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Hypothalamic-Pituitary autoimmunity and related impairment of hormone secretions in chronic fatigue syndrome, 2021, De Bellis, Montoya et al

Discussion in 'BioMedical ME/CFS Research' started by Andy, Jul 14, 2021.

  1. Andy

    Andy Committee Member (& Outreach when energy allows)

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    Abstract

    Context
    Myalgic Encephalomyelitis/Chronic Fatigue Syndrome (ME/CFS) is a severe chronic illness which reduces the quality of life. A potential role of neuroendocrine autoimmune dysfunction has been hypothesized.

    Objective
    To investigate the occurrence of anti-pituitary (APA) and anti-hypothalamic (AHA) antibodies and possible related hypothalamic/pituitary dysfunctions in ME/CSF patients.

    Design, Setting, Patients and Other Participants
    This is a case-control study conducted in University Hospital setting (Stanford, Naples). Thirty women with ME/CSF (Group 1) diagnosed according to Fukuda, Canadian, and IOM criteria, at Stanford University, were enrolled and compared with 25 age-matched healthy controls.

    Main Outcome Measures
    APA and AHA were detected by immunofluorescence; moreover, we investigated hormonal secretions of anterior pituitary and respective target glands and plasma and urinary osmolality. Both APA and AHA titers were assessed and the prevalence of pituitary hormone deficiencies was also investigated.

    Results
    Patients in Group 1 showed a high prevalence of AHA (33%) and APA (56%) and a significant lower levels of ACTH/cortisol, and GH peak/IGF1 vs controls (all AHA/APA negative). Patients in Group 1A (13 patients positive at high titers, ≥1:32) showed ACTH/cortisol and GH peak/ IGF1 levels significantly lower and more severe forms of ME/CFS with respect to patients in Group 1B (7 positive at middle/low titers,1:16-1:8) and 1C (10 Ab negative patients).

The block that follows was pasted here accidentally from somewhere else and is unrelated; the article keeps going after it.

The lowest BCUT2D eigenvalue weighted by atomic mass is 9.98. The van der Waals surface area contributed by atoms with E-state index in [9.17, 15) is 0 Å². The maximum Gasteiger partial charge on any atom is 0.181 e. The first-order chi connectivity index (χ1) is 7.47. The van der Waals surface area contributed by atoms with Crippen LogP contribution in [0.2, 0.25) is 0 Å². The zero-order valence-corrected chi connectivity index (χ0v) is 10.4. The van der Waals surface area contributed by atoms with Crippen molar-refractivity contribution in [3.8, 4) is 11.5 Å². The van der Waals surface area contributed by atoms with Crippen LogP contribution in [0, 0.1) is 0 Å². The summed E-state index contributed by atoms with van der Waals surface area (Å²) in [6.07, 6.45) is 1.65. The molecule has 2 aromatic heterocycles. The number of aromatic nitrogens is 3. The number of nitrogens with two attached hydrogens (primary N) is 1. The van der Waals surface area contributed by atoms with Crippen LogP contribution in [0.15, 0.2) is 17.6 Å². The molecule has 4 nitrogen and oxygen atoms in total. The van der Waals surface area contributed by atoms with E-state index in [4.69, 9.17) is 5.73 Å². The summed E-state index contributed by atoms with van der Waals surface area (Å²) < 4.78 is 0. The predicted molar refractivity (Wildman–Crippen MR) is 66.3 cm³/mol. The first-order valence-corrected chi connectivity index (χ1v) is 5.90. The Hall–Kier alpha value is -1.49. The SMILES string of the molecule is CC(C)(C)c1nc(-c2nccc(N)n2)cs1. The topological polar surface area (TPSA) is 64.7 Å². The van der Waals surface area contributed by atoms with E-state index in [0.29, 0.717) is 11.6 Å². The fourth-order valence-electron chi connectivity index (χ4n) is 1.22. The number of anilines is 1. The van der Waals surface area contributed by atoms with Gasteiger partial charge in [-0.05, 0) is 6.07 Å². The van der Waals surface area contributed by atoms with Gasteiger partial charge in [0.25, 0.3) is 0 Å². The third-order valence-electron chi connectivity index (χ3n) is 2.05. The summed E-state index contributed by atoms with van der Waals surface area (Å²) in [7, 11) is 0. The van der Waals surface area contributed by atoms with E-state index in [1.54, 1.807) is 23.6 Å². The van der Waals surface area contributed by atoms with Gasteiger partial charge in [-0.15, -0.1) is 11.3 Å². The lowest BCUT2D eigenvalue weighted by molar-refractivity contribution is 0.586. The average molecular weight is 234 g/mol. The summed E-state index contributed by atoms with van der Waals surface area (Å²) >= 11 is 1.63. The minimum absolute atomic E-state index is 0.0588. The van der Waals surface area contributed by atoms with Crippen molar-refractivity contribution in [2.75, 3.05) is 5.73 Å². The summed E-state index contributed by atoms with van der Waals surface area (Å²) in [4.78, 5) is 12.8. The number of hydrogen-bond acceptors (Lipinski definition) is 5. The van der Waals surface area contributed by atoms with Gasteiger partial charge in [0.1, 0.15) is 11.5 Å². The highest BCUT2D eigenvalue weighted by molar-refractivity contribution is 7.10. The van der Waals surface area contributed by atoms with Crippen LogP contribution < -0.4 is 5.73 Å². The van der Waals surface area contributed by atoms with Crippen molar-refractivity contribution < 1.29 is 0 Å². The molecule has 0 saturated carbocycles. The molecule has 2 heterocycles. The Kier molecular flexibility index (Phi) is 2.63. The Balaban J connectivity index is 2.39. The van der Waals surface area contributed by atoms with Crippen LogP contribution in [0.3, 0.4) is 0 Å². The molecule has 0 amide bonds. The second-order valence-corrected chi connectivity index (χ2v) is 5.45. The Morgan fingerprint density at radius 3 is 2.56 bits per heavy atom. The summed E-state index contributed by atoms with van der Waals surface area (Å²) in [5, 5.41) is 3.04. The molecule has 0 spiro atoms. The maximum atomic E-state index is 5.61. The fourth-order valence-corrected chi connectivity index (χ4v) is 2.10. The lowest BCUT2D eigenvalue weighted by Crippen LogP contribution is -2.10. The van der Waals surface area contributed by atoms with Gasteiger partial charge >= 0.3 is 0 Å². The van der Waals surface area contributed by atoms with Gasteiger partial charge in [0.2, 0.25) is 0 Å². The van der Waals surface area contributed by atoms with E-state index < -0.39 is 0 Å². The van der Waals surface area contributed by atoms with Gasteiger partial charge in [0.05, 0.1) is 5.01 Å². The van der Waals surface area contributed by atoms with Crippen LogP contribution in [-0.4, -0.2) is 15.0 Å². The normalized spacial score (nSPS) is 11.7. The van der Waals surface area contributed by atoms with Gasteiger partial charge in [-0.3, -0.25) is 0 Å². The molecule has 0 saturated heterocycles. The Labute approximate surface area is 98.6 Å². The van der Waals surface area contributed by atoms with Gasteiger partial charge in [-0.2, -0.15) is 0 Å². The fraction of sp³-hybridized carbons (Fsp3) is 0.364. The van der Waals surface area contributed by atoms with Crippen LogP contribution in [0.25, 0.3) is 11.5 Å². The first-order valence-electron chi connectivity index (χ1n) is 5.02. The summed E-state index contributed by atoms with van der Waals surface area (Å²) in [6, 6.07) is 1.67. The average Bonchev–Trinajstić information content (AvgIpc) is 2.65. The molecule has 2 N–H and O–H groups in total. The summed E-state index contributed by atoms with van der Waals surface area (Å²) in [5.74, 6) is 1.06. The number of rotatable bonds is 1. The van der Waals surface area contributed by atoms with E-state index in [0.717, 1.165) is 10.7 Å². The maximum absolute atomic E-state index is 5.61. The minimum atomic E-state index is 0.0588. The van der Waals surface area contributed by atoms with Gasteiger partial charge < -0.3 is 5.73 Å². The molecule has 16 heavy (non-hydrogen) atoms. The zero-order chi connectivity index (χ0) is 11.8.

Conclusions
    Both AHA and/or APA at high titers associated with hypothalamic/pituitary dysfunction suggest that hypothalamic/pituitary autoimmunity may play an important role in the manifestations of ME/CFS, especially in its more severe forms.

    Paywall, https://academic.oup.com/jcem/advance-article-abstract/doi/10.1210/clinem/dgab429/6319899
     
    ahimsa, Simone, Barry and 27 others like this.
  2. Milo

    Milo Senior Member (Voting Rights)

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    Intriguing, to say the least. Another piece of the puzzle?
     
  3. Snow Leopard

    Snow Leopard Senior Member (Voting Rights)

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    This is certainly curious, but I'd like to see independent replication by another lab before I get too excited.
     
    Barry, Ravn, EzzieD and 10 others like this.
  4. Milo

    Milo Senior Member (Voting Rights)

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    I'd like to read the paper first before I suggest, and of course Dr Edwards will bring his honest opinion anytime now, providing he is not on a birdwatching trip ;)

    In anyone has access please let me know.
     
    Barry, Ravn, Invisible Woman and 4 others like this.
  5. strategist

    strategist Senior Member (Voting Rights)

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    Sounds like this could be relevant for me as I have an empty sella (a flattened pituitary). One of the things I learned is that empty sella can be the outcome of autoimmune hypophysitis.

    The radiology report says mine is primary empty sella which means inborn but it's not clear to me how it's determined that it's inborn as I don't have pre-ME/CFS images. If the assumption is that it's inborn because of an absence of evidence I ever had an illness known to cause empty sella then it could be incorrect, as there is the possibility that the illness eventually leading to empty sella wasn't diagnosed at the time it occurred.

    As for my pituitary function it's somewhat affected but the important hormones are within the norm or I probably wouldn't have been diagnosed with ME/CFS.
     
    Last edited: Jul 14, 2021
  6. FMMM1

    FMMM1 Senior Member (Voting Rights)